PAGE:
People get sent home because of ‘overstaffing’ much more regularly. But SPS: it’s in the top 30 of the Financial Times’ top 100 UK companies. Last financial year their pre-tax profits were £235m! If anything, I’d say SPS has benefited from the recession, as it gives them an excuse to do what they want to workers. As a socialist, I’d still oppose attacks on workers even if the company was losing money, but in this situation it’s just absurd.
A lot of people have been sacked. One guy had been working at the bar 9 years when I started and was sacked for something utterly trivial. I’ve made sure that everyone across the station knows about the company’s profit margins; it’s common knowledge now and there’s massive discontent, but people don’t see what we can do about it. A lot of them just hope to find different jobs.
Is there a union?
The union that covers us is the RMT. But because turnover is so high, membership is very low. They lowered the membership fees from £14 a week to £1, which should make a difference, but people need to see a solid reason why they should join. Unless the union can do something, to a lot of people it seems too abstract.
Some people are joining now. When managers do something outrageous you’ll get a new recruit; one woman joined recently because she broke her arm and, as there’s no sick pay, she had to take time off, without pay. For now, though, there’s only ten RMT members out of 150 retail workers in the station. Sometimes RMT organisers come down and they’ve made some effort to talk to people, but it hasn’t got very far.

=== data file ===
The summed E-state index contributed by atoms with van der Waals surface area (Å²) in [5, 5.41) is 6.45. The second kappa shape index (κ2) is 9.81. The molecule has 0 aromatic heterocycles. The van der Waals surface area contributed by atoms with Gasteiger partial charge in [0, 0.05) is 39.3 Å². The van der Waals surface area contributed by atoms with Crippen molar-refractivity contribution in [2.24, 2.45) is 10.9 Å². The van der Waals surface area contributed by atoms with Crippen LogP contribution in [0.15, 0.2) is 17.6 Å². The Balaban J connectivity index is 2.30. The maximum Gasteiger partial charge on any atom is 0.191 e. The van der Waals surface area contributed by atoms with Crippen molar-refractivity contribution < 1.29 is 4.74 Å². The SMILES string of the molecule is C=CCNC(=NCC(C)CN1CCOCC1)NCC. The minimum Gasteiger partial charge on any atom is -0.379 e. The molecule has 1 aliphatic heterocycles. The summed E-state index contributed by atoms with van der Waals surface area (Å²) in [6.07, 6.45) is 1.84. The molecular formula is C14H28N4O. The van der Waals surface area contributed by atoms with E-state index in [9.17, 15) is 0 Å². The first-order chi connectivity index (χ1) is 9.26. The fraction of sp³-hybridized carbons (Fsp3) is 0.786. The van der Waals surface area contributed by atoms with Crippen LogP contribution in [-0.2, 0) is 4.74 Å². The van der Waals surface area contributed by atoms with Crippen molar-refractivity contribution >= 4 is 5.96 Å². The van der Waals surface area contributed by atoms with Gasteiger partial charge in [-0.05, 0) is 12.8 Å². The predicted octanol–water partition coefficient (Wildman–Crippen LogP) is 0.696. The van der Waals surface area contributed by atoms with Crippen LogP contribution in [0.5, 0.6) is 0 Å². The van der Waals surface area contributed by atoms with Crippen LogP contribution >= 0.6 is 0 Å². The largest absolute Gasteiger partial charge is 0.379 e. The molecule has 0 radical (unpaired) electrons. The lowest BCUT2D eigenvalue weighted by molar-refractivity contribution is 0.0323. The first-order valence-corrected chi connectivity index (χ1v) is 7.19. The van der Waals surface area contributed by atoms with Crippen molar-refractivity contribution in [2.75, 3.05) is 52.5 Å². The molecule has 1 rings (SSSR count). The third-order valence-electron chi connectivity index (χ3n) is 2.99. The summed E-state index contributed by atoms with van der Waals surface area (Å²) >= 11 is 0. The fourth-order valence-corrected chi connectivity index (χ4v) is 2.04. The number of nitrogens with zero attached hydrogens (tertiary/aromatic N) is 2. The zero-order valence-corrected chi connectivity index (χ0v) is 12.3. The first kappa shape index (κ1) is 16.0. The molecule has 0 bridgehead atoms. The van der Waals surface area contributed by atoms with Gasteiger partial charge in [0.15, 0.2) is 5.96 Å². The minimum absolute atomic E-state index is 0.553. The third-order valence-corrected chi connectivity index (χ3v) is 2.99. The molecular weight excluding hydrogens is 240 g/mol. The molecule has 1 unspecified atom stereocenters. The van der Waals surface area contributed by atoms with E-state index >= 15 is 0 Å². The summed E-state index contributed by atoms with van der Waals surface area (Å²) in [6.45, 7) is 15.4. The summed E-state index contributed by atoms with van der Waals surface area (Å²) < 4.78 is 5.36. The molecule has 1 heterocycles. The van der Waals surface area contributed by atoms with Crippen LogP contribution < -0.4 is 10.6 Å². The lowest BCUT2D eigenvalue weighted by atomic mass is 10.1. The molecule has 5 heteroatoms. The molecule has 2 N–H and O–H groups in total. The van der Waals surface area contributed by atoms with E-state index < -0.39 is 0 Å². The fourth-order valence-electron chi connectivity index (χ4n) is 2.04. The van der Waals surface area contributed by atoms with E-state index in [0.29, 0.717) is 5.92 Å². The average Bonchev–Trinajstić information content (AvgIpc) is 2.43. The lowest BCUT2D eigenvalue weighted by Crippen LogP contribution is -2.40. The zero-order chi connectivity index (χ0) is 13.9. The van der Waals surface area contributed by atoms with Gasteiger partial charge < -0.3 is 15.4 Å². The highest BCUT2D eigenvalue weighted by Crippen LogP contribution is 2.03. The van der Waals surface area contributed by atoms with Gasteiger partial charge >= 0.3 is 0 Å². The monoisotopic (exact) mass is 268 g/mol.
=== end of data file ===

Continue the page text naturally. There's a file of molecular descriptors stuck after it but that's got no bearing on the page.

We don’t have much contact with the rail workers. Catering and cleaning staff have relatively little to do with each other, though we work together all the time. Forging those links is the key to really getting organised.
Also, several managers have joined the union, some with the deliberate intention of heading off the development of workers’ organisation. On a crude level, they understand what a unionised workforce could mean for their bonuses!
There’s not much downtime when you’re on a shift, so you don’t get a chance to talk to people. You can talk to workers from other units a bit on breaks, but the main chance to talk to people is outside work.
What do people talk about on the job?
People talk about pay and conditions all the time, and about the way management conduct themselves. People like to discuss the politics of wherever they come from, and in this station it’s literally dozens of countries; Burma, Iraq, Poland ... I’ve learnt a lot.
People didn’t have much to say about the recent election, but that doesn’t necessarily mean they’re disengaged. One Burmese worker has been involved in democracy protests, for instance, but there’s not much experience of trade unionism.
If you could change one thing about your job, what would it be?
If we had the choice we’d allocate jobs and hours between ourselves to make sure everyone had enough work but wasn’t overworked. We’d get a wage that meant you wouldn’t have to go to a loan shark or borrow money off each other at the end of the month. And we’d get lunch breaks that allow you to eat and do what you need to do without getting indigestion!